Saber Interactive officially splits from Embracer Group

Saber Interactive is no longer an Embracer Group studio, following a major buyout deal.
star wars knights of the old republic saber interactive

Saber Interactive, the studio behind the long-gestating Star Wars: Knights of the Old Republic remake, has officially split from Embracer Group in a deal reportedly worth up to USD $500 million. The company has technically been sold to a private investment group known as Beacon Interactive, but this is controlled by Saber Interactive co-founder Matthew Karch, so it’s more accurate to label this a firm split.

Per reports, Beacon Interactive purchased Saber Interactive and its studios – Nimble Giant, 3D Realms, Sandbox Strategies, Mad Head Games, New World Interactive, and others – for a total of USD $247 million, with the option to purchase 4A Games and Zen Studios for additional investment. Bloomberg reporter Jason Schreier has claimed Saber Interactive took this option, thus the assumed USD $500 million cost.

Around 38 game projects will transfer to Saber Interactive as part of this divestment. The Star Wars: Knights of the Old Republic remake is reportedly still in development, with ownership transferred to Saber Interactive – and this presumably also includes the Star Wars licensing rights from Disney.

Read: Star Wars: Knights of the Old Republic remake existence in contention

Embracer Group has held on to some Saber Interactive’s assets in the transaction, including studios Tripwire, Aspyr, and Beamdog, and the franchise rights for A4’s Metro series. It has also retained the publishing rights for 14 Saber Interactive games, including a new Metro title, a “previously announced AAA game based on a major license” assumed to be Star Wars: Knights of the Old Republic, and more.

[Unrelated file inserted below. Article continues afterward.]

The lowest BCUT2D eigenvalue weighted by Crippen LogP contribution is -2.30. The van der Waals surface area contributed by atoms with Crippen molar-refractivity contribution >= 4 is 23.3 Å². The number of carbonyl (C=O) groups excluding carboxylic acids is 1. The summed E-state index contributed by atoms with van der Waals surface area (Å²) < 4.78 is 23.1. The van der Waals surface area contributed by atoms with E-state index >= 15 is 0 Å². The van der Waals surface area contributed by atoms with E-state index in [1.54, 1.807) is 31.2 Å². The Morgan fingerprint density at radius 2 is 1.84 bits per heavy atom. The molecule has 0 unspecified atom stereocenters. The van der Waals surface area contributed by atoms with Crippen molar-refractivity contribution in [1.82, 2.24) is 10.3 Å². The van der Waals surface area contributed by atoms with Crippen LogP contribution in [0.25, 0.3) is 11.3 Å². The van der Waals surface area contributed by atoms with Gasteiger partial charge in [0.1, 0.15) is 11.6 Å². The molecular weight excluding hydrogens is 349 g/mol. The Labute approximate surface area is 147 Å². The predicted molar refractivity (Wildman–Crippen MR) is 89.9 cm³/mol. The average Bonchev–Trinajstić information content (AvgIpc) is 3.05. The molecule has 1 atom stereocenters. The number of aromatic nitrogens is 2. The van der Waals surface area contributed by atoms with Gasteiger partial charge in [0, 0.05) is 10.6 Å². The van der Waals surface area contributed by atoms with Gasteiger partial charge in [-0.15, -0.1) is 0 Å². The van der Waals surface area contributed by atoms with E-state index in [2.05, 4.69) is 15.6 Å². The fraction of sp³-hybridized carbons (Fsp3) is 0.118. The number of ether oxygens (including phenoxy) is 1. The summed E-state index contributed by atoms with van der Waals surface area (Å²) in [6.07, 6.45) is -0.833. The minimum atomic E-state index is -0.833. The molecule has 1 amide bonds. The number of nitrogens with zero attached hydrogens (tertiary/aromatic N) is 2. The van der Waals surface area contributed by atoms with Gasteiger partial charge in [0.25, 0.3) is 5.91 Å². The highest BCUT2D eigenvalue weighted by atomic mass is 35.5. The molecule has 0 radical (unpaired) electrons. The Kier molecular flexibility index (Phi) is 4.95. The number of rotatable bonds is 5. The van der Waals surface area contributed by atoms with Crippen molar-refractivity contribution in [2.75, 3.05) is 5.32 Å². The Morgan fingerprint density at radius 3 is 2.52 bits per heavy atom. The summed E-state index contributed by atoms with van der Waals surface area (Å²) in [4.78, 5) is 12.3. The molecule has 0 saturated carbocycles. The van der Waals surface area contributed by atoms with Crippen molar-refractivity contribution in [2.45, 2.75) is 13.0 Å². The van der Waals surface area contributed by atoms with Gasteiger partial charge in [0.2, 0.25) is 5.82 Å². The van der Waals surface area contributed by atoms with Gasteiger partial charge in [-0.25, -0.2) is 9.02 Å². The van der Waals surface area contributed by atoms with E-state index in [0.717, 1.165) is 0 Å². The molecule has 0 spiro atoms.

“I am pleased that we have found a win-win solution for Embracer and the parts of Saber that now will leave us. This transaction puts both companies in a stronger position to thrive going forward,” Lars Wingefors, co-founder and Group CEO of Embracer Group said of the transaction.

“This is the first transaction of the previously mentioned structured processes and marks a small but important step in our journey to transform Embracer into the future for the benefit of all employees, gamers, and shareholders.”

Matthew Karch, co-founder of Saber Interactive also shared a positive statement about the split, claiming it will allow Saber to “safeguard the livelihoods of hundreds of professionals” into the future.

“Over the past four years, I have been proud to be part of Embracer’s amazing transformation into one of the leading game companies in the world. As part of the company’s efforts to reorganise for a changed industry and geopolitical challenges, we jointly felt it was the right decision for both Embracer and the core of Saber to part ways,” Karch said.

As Wingefors makes clear, this is just the “first transaction” in Embracer Group’s ongoing divestment program, which has already forced the shut down of studios including Free Radical Design and Volition. Other studios including Gearbox are reportedly up for sale, and their future will be made clear over the coming year.

Leah J. Williams is a gaming and entertainment journalist who's spent years writing about the games industry, her love for The Sims 2 on Nintendo DS and every piece of weird history she knows. You can find her tweeting @legenette most days.